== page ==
As a dog trainer working with mainly apartment-dwelling clients, housetraining is an important, sometimes messy topic. Many people adopt a dog or puppy, or get one from a breeder, with the assurance that the dog is housetrained. But minutes after bringing their bundle of joy home, Rover starts leaving housewarming presents on their oriental rug.
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It's unlikely the rescue group or breeder is intentionally lying, but owners often feel frustrated and ill-prepared to deal with frequent accidents. The fact is that a dog might be house trained in one environment, such as the foster home, but if he hasn’t been exposed to other homes, he may not realize the rules apply to all indoor areas. Further complicating matters is that people have different opinions about what housetraining is: for some, it means installing a doggie door, others allow dogs to use a pad to go potty indoors, and still others will claim a dog is housetrained even if he has occasional accidents indoors. None of these may fit your definition. To me, “housetrained” means that a dog knows with certainty where to go potty, whether it’s on a pad or outside, and will go there every single time he has to “go.” I don’t trust a dog is housetrained until he’s gone at least three months with zero accidents. If you live in a climate with changeable weather, I would get through every kind of weather — extreme cold and snow, heat, rain — before giving your pup his diploma in housetraining. That could easily take six months!
Keep in mind housetraining is not easy for many dogs. Growing puppies have questionable self-control in many areas but especially bladder control. And older dogs may have come from an environment where the rules were different or nonexistent. Learning takes time, patience, and consistency. Follow these steps to ensure you’re setting your dog up for a successful housetraining routine.
If at first you don’t succeed….
Take your dog to his potty spot as often as possible, whether it’s outside or on a pad. Sure, this means that sometimes he will not go potty when you take him there, but keep trying throughout the day until he pees or poops in the right spot. For puppies learning to go potty outside, this could mean going out every 30-60 minutes, as well as right after they’ve done anything (woken up, eaten, played for five minutes, etc.). Adult dogs can hold it for longer, but you still should give them tons of opportunities to go potty in the right place. The more bathroom breaks you take in the beginning, the smoother and faster your housetraining will go.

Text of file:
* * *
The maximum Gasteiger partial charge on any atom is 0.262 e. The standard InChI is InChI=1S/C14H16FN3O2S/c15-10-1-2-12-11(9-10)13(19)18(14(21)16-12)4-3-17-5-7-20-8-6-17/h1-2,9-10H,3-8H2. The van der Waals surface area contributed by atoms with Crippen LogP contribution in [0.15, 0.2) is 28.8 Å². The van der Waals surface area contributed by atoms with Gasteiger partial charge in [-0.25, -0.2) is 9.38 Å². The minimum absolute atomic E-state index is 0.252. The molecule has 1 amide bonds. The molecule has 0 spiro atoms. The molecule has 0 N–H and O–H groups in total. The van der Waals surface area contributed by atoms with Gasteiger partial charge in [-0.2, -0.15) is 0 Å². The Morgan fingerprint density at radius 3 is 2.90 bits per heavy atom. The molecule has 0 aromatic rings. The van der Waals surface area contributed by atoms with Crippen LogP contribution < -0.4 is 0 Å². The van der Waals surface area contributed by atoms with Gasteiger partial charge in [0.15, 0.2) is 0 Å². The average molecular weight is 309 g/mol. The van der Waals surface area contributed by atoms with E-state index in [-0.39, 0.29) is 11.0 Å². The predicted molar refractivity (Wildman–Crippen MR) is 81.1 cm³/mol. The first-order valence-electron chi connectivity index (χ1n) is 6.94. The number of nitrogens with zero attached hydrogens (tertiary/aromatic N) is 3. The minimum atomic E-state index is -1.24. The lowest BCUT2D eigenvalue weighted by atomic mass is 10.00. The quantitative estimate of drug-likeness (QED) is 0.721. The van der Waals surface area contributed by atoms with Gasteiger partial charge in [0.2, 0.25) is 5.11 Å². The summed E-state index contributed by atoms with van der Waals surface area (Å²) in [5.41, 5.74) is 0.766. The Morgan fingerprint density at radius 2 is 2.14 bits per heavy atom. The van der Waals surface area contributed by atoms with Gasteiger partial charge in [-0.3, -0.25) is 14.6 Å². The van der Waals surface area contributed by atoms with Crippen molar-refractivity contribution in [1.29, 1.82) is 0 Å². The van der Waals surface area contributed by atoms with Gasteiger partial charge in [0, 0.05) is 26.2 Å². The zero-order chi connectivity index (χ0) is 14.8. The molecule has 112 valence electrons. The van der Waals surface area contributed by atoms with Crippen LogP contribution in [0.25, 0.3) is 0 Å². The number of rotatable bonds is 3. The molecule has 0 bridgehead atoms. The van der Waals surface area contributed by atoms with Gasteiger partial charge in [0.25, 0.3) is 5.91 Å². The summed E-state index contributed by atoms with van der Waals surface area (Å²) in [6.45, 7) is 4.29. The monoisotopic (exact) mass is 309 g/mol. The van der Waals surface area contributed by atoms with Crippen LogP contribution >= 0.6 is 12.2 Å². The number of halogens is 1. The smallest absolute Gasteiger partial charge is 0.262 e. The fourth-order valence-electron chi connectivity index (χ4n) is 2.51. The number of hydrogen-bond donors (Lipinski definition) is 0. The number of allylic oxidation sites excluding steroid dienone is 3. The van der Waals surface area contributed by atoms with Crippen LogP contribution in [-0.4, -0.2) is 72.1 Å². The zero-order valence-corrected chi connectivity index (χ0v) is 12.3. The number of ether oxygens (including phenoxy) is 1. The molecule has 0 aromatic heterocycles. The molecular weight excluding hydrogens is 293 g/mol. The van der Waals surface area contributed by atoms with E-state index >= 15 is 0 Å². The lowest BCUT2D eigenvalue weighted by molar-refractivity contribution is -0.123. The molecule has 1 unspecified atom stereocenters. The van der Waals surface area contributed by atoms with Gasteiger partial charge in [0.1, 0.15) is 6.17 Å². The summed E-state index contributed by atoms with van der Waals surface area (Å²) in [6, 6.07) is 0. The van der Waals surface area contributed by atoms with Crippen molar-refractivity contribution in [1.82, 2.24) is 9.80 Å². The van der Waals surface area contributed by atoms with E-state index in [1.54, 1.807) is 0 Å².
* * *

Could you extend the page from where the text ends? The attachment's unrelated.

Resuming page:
When in doubt, confine
At all times, your un-housetrained dog should either be actively supervised or safely confined in a place where an accident won’t occur. If you have to leave the room your dog is in, plan to take him with you or enclose him in a safe place. For a puppy, this likely means an exercise pen with a pee pad protecting the floor. Puppies should not be expected to hold it, especially if they have just woken up or engaged in an activity. For an older dog, a crate works well, as dogs prefer not to eliminate where they sleep. You can also keep your dog on leash or even carry a small dog to ensure he doesn’t sneak off to pee in your closet when you turn your back. All of these options are short-term techniques, intended for times you can’t keep an eye on your dog. If you have a safe, enclosed outdoor area, you can also give your dog extra potty breaks outside when you can’t watch him.
Potty time = Party time!
When your dog goes potty in the right place, celebrate with cheers and treats as soon as he’s finished. (Cheering while he’s doing his business can startle him.) This will make a positive association with doing his business in that place. On the flip side, since you will always be supervising your dog while inside (and confining him if he can’t be supervised), you’ll be there to catch an accident. While he is having the accident, try to interrupt him with a quick clap and then whisk him to his potty place. If he goes potty in the right place (which may not happen), cheer and reward. Remember to clean accidents thoroughly with an enzymatic cleaner.
After a full month of accident-free living, you can slowly give your dog a little freedom, such as allowing him five minutes of unsupervised, unconfined time in the living room. With each passing month of no accidents, give him one more level of freedom, giving your dog access to more rooms for longer durations without being supervised. If your dog has an unsupervised accident, it probably means he’s been given too much freedom too fast. Go back to the previous level of freedom for a solid month.
This article originally ran here at petguide.com.
Kate is a certified dog behavior consultant, certified dog trainer, certified dog parkour instructor, and award-winning author.
The views expressed on this website belong to Kate Naito and may not reflect the views of the agencies with which she trains.